My only dilemma is what breed to get.  I only have two choices as to where I buy my chicks. I have Smiths Ace Hardware who only sell the Big Breasted Bronze turkeys..a non heritage breed and Tractor Supply who sell heritage breeds but on their order form it says minimum of 25.  Yeah..I want 5..no more, no less. So at this point I have to hope and pray that our local TSC will get the two heritage varieties I am leaning towards as a store stock so I can buy 5.  I will probably go in and talk to them about it and see if they can combine orders with someone who wants those as well or see if they will be able to get some into the store and call me.  I am leaning towards either Narragansett or Bourbon Red.  I read that Narragansetts are very docile and friendly birds, but the same article did not say about the Bourbon Reds which is what I’d like to raise this year.  I guess it’s God’s plan.   🙂

This year we will have 4 lambs, 40+ chickens, and 5 turkeys. How much will my acre hold??  Only the Lord knows, but I plan on stretching the land as far as it will go this year to see!

 

Happy Homesteading!!   😀

 

 

 

 

 

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Categories: Chickens, Homesteading, Livestock | 6 Comments

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6 thoughts on “Gobble Gobble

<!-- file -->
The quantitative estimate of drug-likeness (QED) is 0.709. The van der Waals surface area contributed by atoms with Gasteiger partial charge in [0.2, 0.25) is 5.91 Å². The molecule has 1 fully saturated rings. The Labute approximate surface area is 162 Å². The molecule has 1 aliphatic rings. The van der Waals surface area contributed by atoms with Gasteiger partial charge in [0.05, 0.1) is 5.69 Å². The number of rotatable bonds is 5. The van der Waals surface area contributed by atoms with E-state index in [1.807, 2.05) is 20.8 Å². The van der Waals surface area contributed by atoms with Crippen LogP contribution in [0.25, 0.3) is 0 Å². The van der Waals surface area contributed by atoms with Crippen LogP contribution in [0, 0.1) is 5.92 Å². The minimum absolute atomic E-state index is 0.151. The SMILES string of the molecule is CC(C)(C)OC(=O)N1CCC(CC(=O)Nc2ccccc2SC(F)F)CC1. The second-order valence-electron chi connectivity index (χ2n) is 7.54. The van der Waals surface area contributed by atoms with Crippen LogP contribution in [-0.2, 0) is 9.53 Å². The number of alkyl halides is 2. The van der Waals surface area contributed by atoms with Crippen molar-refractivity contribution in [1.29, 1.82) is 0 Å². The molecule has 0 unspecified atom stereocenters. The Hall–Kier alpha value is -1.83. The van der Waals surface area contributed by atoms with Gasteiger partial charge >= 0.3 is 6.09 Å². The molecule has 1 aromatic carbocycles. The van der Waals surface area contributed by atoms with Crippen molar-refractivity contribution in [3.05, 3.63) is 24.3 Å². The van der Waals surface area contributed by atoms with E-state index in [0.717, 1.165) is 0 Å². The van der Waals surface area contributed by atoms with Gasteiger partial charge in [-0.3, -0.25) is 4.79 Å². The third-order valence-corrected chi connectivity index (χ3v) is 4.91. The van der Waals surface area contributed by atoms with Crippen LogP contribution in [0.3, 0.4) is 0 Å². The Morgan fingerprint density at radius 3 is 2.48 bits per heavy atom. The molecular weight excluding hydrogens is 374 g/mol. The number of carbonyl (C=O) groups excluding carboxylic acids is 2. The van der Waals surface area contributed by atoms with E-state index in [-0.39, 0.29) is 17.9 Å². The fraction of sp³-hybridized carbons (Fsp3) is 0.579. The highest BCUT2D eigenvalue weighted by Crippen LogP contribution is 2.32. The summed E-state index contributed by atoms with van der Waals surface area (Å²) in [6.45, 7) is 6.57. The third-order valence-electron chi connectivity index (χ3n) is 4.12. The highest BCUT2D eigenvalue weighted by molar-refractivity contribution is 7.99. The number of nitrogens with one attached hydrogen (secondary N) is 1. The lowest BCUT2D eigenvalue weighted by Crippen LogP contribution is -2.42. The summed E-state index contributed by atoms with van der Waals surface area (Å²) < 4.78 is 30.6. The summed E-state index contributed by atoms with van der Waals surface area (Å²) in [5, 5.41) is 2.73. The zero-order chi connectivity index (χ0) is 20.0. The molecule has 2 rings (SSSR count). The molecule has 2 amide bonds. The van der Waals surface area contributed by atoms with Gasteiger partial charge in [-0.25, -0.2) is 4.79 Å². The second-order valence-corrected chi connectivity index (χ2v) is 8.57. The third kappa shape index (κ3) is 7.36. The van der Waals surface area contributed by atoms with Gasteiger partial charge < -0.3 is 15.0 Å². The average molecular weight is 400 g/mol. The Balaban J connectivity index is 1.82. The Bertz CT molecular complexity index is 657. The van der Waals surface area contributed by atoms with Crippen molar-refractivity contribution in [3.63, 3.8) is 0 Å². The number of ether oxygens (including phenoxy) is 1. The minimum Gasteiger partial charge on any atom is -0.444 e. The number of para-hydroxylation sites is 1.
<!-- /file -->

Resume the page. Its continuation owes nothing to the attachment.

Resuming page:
1. We just got this book called “Mini Farming self-sufficiency on 1/4 acre” by Brett L markham. And I just want to say that it has really amazed me to read about how much more you can get out of raised beds. We have a 25×25 foot row garden and we are going to try to implement more raised beds this year…at least thats what the plan is now.
    I love that you bring eggs to church!

    • The eggs started when Sparrow Ministries first started. He is on facebook. He asked if anyone else wanted to do this with him. The guy who was selling eggs at our church got rid of all his chickens so I said sure! I bring all my eggs to church and if they can, they pay me at least $1 towards chicken feed. I will do raised beds when we move instead of one big garden. Then I can assign beds to my children to keep weed free 😉

  2. dreadymama

    Ok we did have 36 chickens at one time and we yarded them and cooped them. They ate 1/4 of an acre totally bare in just a year. We are getting more chickens again this year, and I wondered how to let them roam without eating the garden up (50 raised beds)…. I don’t want to keep them in one spot again and I don’t want to fool with a tractor. I would just like to have a coop for them to roost and lay in and let them roam… Any suggestions for how to do this?

    • Well if you do not want to mess with doing rotational fenced in areas, then you will have to fence your gardens. Make it at least 3 feet. Some of my chickens get into my garden by just flying up on a two foot fence. If you don’t fence your gardens, you won’t have anything left. They will hang out there and eat all your stuff.

  3. I have thought about turkeys down the road, maybe three to five years. We had the most delicious pasture raised one at Thanksgiving this year and no one wants to go back to store bought. In fact if I could raise turkeys like that we’d make it at least six times a year! I’ll be watching with interest how things progress with them. You and another blog I follow are planning on heritage turkeys this year, so hopefully I’ll learn a lot from both of you before I venture into it myself.

  4. I’m envious! If not for our major predators, I’d have sheep in a second.